Ethics and childhood vaccination policy in the United States

Kristin S. Hendrix, Lynne A. Sturm, Gregory D. Zimet, Eric M. Meslin

Research output: Contribution to journalReview article

22 Scopus citations

Abstract

Childhood immunization involves a balance between parents' autonomy in deciding whether to immunize their children and the benefits to public health frommandating vaccines. Ethical concerns about pediatric vaccination span several public health domains, including those of policymakers, clinicians, and other professionals. In light of ongoing developments and debates, we discuss several key ethical issues concerning childhood immunization in the United States and describe how they affect policy development and clinical practice. We focus on ethical considerations pertaining to herd immunity as a community good, vaccine communication, dismissal of vaccine-refusing families from practice, and vaccine mandates. Clinicians and policymakers need to consider the nature and timing of vaccine-related discussions and invoke deliberative approaches to policymaking.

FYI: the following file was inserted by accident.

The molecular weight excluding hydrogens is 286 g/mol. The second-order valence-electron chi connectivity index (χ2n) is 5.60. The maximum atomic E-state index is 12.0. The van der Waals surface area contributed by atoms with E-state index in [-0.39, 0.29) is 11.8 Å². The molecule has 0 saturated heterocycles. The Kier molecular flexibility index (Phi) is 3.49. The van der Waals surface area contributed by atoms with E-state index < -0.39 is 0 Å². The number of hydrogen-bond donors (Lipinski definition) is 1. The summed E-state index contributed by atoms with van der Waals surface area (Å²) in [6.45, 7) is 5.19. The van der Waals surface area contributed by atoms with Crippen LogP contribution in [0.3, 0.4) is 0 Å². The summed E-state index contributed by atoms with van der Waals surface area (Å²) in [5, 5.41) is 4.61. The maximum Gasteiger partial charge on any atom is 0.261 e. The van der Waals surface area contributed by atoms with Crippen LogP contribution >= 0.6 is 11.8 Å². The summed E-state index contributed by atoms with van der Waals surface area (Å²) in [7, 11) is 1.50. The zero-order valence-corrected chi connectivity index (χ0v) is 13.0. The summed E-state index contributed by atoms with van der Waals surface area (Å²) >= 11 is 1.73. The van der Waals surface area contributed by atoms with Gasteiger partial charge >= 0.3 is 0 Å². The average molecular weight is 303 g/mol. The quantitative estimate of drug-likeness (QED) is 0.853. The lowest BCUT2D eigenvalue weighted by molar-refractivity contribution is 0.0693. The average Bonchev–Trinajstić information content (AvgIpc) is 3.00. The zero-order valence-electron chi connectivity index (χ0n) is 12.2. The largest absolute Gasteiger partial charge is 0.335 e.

Original languageEnglish (US)
Pages (from-to)273-278
Number of pages6
JournalAmerican journal of public health
Volume106
Issue number2
DOIs
StatePublished - Feb 2016

ASJC Scopus subject areas

  • Public Health, Environmental and Occupational Health

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